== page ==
He has repeatedly promulgated it in his sermons or addresses to the Mormons, and as editor of the Deseret News, (which position he lately resigned) he published it continually.

George Q. Cannon was elected to Congress because he is one of the ablest and most strenuous upholders of this disgraceful institution. He is now serving his fourth term. His presence in Washington among the national law-makers is a great encouragement to his fellow polygamists, and his repeated re-election to such a high and honorable position is in pursuance of a threat made by the late Brigham Young, that he would “thrust polygamy down the throats of the American people.”

George Q. Cannon is married to four wives, although he cowardly denied it before a committee of a former House, lives with them openly and introduces them as such. Their names and the number of their children are as follows:

First wife, Elizabeth Hoagland Cannon has six children, four sons and two daughters.

Second wife, Sarah Jane Jenny, has four sons and one daughter.

Third wife, Eliza Tinney, has two children, boys.

Fourth wife, Martha Tilley, has five children, twin girls and three boys.

Your petitioners would further represent that the flood of petitions presented to the last Congress from all parts of our beloved country, asking for legislation for the suppression of polygamy, the attention paid to the subject by Secretary Evarts in his circular to our Ministers at foreign courts, the recommendation of the President in his late message, and the general tone of the press in discussing the question, all indicate that the time is ripe for the final solution of this Mormon problem. We do not assume too much in saying that the people of the United States look to you for that solution; and that you can commence your work in no more effective manner than by expelling George Q. Cannon from your honorable body.

We would further represent that the law of 1862 needs amending so as to make the continuous living together of men and women in polygamous relations the offense, and not the ceremony of marriage. Our reasons are in part as follows:

The Mormon people enter into these polygamous relations in secret, and the prosecuting officers of the Government find it impossible to procure evidence, because all the participants in, and witnesses of, the ceremony, are sworn to secrecy, and, upon examination, either refuse to testify, or testify falsely. Mormon men are now marrying polygamous wives, frequently girls in their minority, leaving them at home with their parents, and keeping it secret until three years shall have expired, when they will openly acknowledge them, which, in the present state of the law, they can do with impunity. Another way is to marry two women at once, giving precedence to neither.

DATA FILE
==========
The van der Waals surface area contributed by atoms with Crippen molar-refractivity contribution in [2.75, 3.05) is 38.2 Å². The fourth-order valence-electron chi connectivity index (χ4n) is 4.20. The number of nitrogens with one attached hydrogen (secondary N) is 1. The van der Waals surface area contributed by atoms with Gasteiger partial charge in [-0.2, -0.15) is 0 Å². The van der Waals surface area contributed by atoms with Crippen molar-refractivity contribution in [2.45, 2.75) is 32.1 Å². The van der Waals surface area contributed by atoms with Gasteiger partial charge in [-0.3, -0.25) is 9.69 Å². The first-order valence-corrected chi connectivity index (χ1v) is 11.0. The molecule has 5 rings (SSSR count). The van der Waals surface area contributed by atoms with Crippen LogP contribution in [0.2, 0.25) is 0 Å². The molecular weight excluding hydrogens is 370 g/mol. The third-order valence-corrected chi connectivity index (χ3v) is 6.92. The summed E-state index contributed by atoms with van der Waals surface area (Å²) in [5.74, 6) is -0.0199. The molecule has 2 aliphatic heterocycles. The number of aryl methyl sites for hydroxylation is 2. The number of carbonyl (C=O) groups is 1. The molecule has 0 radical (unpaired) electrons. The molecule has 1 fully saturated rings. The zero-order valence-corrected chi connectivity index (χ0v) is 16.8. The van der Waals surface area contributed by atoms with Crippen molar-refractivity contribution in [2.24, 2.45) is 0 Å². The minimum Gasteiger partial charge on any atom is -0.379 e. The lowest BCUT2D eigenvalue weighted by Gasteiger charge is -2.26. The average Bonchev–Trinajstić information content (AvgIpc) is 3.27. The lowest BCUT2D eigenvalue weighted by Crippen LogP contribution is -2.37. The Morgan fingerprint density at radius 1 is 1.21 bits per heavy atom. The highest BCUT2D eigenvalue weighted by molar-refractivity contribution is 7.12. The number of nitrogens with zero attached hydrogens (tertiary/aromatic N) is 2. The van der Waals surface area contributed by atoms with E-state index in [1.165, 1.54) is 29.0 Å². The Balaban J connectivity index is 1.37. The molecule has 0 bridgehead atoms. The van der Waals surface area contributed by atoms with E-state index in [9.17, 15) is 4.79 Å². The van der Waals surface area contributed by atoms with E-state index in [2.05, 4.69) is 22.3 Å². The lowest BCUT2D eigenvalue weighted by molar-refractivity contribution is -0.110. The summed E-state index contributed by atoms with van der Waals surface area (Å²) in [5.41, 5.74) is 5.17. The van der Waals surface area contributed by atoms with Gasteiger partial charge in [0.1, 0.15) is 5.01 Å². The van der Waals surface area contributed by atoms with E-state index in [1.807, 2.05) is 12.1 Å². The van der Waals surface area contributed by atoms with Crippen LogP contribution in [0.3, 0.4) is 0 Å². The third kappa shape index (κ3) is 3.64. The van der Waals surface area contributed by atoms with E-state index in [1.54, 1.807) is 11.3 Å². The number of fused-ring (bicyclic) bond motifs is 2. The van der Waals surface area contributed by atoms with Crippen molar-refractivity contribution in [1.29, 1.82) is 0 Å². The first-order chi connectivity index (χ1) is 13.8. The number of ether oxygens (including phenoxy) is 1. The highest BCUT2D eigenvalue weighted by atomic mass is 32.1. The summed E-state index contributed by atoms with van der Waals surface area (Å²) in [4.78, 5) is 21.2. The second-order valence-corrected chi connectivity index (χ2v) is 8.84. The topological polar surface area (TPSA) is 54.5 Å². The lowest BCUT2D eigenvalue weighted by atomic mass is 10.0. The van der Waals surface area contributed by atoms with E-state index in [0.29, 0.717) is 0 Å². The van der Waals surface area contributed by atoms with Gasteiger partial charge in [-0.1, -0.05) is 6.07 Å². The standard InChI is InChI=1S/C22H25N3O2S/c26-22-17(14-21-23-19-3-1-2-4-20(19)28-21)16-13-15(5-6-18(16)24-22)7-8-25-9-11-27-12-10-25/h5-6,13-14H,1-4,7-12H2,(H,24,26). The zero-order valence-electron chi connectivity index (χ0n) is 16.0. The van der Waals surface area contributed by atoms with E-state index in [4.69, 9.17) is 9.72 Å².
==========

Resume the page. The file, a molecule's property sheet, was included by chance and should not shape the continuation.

It should be provided that such proof as would be necessary to establish a civil marriage should be sufficient to establish a polygamous or felonious marriage.

With these amendments to the law the evasions indicated would be impossible, and we believe it would be in the power of the National Government to arrest the further growth of this vile system. We respectfully urge upon your honorable body their early consideration, and as in duty bound your petitioners will ever pray.

The foregoing petition was adopted by the Woman’s Anti-Polygamy Society, at a special meeting called for the purpose, December 12th, 1879.

S. A. Cooke, President

M. Chislett, Secretary

Fannie A. S. Allen, First Vice President.

Jennie A. Froiseth, Second Vice President.

Hattie K. Bane, Corresponding Secretary.

M. E. B. Green, Treasurer.

E. M. Fisher,

C. S. Hollister,

L. C. Douglas, Executive Committee.

C. A. Smith,

S. Boukofsky,

M. A. Lloyd.

[End of clipping]

9 January 1880 • Friday

Private Bill day. House kept in session till 4 p.m. Finished letters to my wives, Sarah Jane and Martha.

10 January 1880 • Saturday

At the Treasury Dep’t. Had a call from Miss McDavitt, sister of Mrs. Ketcham, the sculptress. They are going to Iowa, their home. Sent for my bust, which the folks thought an excellent likeness.

11 January 1880 • Sunday

Busy writing on an article for home to-day. In evening called with Elizabeth and children upon Mrs. Ketcham and her sister. Found the former suffering from neuralgia in her body, particularly in her back and bowels.

12 January 1880 • Monday

Met at the Delegates’ Com. Room; no quorum present and no business was transacted. Call of the States and Territories for Bills &c. Had a conversation with J. Proctor Knott, Chairman of Com. on Judiciary about Bills against Utah which had been referred to that Com. He said Willets of Mich. would have to be on the sub-Com. to consider these Bills, as he was the introducer of them; but he wanted two Democrats associated with him who would oppose the proposed legislation. We mentioned Culberson and Hurd. He said he would talk with them. He would like to make a speech in <on> my case if <my> expulsion were proposed[.]